What Protects Families From Power of Attorney Abuse?

By Stephanie Reid

A power of attorney is a legal status that grants an individual powers to make financial or health decisions on behalf of another person. The person granting the power of attorney is the principal and the individual receiving the powers is the agent. Agents are required to act in the best interests of the principal; however, it is not uncommon for agents to take advantage of the situation by stealing money or unlawfully selling property. It may be possible to safeguard against this situation by using specific language in the power of attorney document or by appointing more than one power of attorney. If the damage has already been done, there are civil and criminal sanctions available.

A power of attorney is a legal status that grants an individual powers to make financial or health decisions on behalf of another person. The person granting the power of attorney is the principal and the individual receiving the powers is the agent. Agents are required to act in the best interests of the principal; however, it is not uncommon for agents to take advantage of the situation by stealing money or unlawfully selling property. It may be possible to safeguard against this situation by using specific language in the power of attorney document or by appointing more than one power of attorney. If the damage has already been done, there are civil and criminal sanctions available.

Limiting the Scope

As a way to avoid power of attorney abuse, the principal may decide to execute a limited-scope power of attorney that does not grant the agent sweeping powers with regard to financial decisions. For instance, the principal may indicate that the agent may only make decisions regarding personal property and personal maintenance but not real property, investments or gifts. The power of attorney document may also contain language limiting the agent's ability to change account beneficiaries, amend a living trust or make donations.

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Appointing Co-Agents

A principal may appoint more than one individual to act as agent. This arrangement could serve as a balance-of-powers to ensure no one takes advantage of the power of attorney arrangement. If the agent believes two or more people can work together to monitor the principal's finances and personal matters, it may be advantageous to name co-agents and expressly state in the document that decisions must be made together.

Revocation

If the principal becomes aware of power of attorney abuse, he may revoke the arrangement at any time. In most jurisdictions, to take effect, a revocation must be in writing and notarized. If a principal has elected more than one agent, the principal may revoke power of attorney to just one of those agents, without affecting the relationship with the others.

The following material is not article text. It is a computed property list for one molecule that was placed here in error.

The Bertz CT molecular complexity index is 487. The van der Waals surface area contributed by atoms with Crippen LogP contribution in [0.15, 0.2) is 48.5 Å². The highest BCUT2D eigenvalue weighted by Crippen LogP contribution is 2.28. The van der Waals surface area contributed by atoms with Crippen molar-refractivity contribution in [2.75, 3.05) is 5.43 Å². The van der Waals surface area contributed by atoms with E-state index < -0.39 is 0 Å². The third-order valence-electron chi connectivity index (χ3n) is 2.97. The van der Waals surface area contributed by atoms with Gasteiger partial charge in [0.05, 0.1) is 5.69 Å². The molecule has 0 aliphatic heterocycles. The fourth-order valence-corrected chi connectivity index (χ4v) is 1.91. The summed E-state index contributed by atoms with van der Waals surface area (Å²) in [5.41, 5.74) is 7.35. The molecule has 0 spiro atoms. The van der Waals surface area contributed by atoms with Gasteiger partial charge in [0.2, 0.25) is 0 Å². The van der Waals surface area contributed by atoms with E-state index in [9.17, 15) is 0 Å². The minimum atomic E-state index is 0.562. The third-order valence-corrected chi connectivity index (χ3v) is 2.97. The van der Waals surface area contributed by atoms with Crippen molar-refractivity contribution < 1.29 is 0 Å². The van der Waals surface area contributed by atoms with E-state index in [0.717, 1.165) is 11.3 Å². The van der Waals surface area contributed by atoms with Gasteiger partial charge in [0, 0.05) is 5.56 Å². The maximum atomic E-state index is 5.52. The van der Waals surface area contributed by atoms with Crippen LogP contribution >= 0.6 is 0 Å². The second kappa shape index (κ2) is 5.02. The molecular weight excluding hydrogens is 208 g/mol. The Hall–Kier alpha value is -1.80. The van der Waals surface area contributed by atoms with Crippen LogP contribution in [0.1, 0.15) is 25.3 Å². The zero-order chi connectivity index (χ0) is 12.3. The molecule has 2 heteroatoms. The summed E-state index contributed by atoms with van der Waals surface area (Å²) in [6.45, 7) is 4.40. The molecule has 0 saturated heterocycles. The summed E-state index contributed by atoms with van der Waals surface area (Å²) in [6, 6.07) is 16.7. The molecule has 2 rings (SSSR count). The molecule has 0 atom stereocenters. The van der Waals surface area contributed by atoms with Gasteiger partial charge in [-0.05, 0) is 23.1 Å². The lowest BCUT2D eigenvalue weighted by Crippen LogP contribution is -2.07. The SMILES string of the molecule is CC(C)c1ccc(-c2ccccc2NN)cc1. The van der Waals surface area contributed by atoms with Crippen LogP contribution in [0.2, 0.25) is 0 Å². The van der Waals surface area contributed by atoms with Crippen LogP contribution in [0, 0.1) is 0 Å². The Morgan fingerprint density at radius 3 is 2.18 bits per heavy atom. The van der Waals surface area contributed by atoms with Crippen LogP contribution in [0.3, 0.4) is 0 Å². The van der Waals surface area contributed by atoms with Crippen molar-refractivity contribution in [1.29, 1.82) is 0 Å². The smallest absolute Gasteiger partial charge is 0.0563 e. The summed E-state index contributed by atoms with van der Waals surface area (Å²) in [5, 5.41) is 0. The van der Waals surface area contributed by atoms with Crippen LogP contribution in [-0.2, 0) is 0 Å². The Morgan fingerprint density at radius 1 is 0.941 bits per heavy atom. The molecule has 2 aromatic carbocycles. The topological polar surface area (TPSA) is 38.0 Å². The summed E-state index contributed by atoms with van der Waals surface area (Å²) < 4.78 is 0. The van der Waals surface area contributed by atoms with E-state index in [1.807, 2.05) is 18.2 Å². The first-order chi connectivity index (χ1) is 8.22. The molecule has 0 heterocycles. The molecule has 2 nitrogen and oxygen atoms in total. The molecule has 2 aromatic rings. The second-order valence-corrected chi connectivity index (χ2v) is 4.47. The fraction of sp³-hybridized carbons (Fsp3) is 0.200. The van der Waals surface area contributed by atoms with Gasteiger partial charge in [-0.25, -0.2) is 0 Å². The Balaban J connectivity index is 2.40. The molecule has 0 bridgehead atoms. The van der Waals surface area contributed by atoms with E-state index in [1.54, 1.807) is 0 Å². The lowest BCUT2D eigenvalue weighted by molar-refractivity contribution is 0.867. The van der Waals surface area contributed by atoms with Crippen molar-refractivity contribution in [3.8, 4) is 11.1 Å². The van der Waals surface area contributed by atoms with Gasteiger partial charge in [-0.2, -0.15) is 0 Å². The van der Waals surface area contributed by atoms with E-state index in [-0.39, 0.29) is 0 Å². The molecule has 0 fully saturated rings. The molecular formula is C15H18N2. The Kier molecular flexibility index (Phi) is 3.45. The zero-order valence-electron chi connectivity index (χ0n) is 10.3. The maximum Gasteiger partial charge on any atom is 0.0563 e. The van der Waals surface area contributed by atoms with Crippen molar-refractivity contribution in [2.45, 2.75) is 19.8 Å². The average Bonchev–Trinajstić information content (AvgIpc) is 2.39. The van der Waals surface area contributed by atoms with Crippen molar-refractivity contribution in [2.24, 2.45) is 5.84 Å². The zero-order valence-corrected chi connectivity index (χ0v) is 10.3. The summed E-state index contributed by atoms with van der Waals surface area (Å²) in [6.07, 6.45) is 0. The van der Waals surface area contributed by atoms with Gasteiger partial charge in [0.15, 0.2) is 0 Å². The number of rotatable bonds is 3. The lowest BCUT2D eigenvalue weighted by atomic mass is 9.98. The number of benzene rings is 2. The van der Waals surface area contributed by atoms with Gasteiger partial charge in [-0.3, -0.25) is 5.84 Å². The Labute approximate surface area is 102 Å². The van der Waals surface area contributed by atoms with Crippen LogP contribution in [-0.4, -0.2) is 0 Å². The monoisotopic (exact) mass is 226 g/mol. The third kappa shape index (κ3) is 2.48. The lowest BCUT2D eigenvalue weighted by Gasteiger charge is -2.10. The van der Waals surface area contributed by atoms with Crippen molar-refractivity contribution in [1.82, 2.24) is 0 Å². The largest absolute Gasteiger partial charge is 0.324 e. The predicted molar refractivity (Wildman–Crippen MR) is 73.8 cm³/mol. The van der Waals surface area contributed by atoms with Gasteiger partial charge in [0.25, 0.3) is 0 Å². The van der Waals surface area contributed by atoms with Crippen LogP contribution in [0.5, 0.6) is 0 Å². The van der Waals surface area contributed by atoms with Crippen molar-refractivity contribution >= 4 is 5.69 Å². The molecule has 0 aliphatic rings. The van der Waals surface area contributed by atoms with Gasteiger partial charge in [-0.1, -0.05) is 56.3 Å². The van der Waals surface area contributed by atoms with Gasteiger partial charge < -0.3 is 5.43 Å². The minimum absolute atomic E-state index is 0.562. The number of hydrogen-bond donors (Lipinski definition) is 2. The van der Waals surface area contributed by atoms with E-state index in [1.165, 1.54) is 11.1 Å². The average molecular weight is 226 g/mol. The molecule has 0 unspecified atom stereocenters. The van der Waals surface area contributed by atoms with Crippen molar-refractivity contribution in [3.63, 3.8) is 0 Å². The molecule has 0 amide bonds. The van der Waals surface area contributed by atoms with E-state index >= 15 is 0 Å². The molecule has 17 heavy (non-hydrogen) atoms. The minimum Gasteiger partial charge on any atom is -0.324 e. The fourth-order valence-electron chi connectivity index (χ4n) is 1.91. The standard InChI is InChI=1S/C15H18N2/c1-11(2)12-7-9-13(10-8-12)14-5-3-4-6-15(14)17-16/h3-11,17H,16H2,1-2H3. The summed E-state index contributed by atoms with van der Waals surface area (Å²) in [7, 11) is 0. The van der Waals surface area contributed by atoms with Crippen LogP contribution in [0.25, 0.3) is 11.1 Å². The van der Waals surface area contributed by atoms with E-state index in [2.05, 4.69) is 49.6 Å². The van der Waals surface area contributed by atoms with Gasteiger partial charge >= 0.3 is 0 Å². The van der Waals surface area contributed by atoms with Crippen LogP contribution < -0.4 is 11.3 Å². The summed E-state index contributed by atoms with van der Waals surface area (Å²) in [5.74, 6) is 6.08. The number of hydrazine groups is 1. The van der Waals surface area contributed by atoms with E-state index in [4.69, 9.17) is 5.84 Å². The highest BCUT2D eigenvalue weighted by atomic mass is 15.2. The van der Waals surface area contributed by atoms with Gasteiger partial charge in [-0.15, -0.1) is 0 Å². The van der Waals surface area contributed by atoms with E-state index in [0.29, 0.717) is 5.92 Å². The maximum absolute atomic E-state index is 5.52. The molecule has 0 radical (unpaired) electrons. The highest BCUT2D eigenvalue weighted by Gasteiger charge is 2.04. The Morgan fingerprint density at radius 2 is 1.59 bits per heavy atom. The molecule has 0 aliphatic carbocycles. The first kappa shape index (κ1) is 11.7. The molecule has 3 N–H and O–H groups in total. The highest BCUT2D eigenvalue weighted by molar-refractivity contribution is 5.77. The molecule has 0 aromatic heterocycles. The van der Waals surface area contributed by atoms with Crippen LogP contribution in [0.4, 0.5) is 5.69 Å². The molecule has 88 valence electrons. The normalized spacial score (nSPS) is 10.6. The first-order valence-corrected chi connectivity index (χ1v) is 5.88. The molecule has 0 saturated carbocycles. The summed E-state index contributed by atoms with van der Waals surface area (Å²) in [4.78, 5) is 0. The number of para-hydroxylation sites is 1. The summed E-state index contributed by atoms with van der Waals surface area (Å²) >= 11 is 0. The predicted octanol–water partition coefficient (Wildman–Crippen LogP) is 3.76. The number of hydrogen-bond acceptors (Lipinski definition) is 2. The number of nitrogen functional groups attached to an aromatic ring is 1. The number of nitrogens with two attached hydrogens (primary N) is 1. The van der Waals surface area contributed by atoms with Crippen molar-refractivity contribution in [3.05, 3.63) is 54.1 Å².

Appointing a Guardian

In most states, once a principal has become incompetent, he cannot revoke a power of attorney. In order to protect the principal from possible power of attorney abuse, another family member, close friend or even a nursing home can file a guardianship petition in order to exercise guardianship over the victim of power of attorney abuse. Once a guardianship is in place, the guardian's wishes trump those of the power of attorney and the guardian may then revoke or terminate the power of attorney on behalf of the ward.

Criminal and Civil Penalties

Depending on the circumstances surrounding the power of attorney abuse, the perpetrator could face criminal charges including exploitation, embezzlement, forgery, larceny, money laundering, theft or any other charge appropriate under the facts of the case. Most states have also enacted sentencing enhancements for crimes against the elderly or incompetent. Possible civil penalties include restitution, damages, costs, attorney's fees and any other appropriate remedies.

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Definitions of Durable and Non-Durable Power of Attorney

References

Related articles

Can a Power of Attorney Be Non-Durable & Non-Revocable at the Same Time?

A power of attorney, or POA, is a legal document that grants another person the authority to manage finances on your behalf. The person granting the authority is known as the principal while the agent, or attorney-in-fact, acts on behalf of the principal. The principal may give the agent power to perform only specific tasks, such as filing taxes, or grant broad authority to take care of all of the principal's financial matters. Because non-revocable POAs are generally reserved for business circumstances, personal POAs are rarely non-revocable.

Power of Attorney Responsibilities

A power of attorney gives you (the agent) the legal right to act on behalf of someone else (the principal). The power of attorney document may allow you to make decisions about financial matters, medical treatment or living arrangements, or represent the principal in any legal matters. The laws of each state control how a power of attorney may be drawn up.

Can a Judge Take Away Someone's Durable Power of Attorney?

An agent under a durable power of attorney has legal authority over someone else's finances or medical care decisions. But he is also a fiduciary, held to the highest duty of care known to the law. If the agent violates that duty of care by failing to act in the best interests of the principal, a court can take away his authority and hold him accountable.

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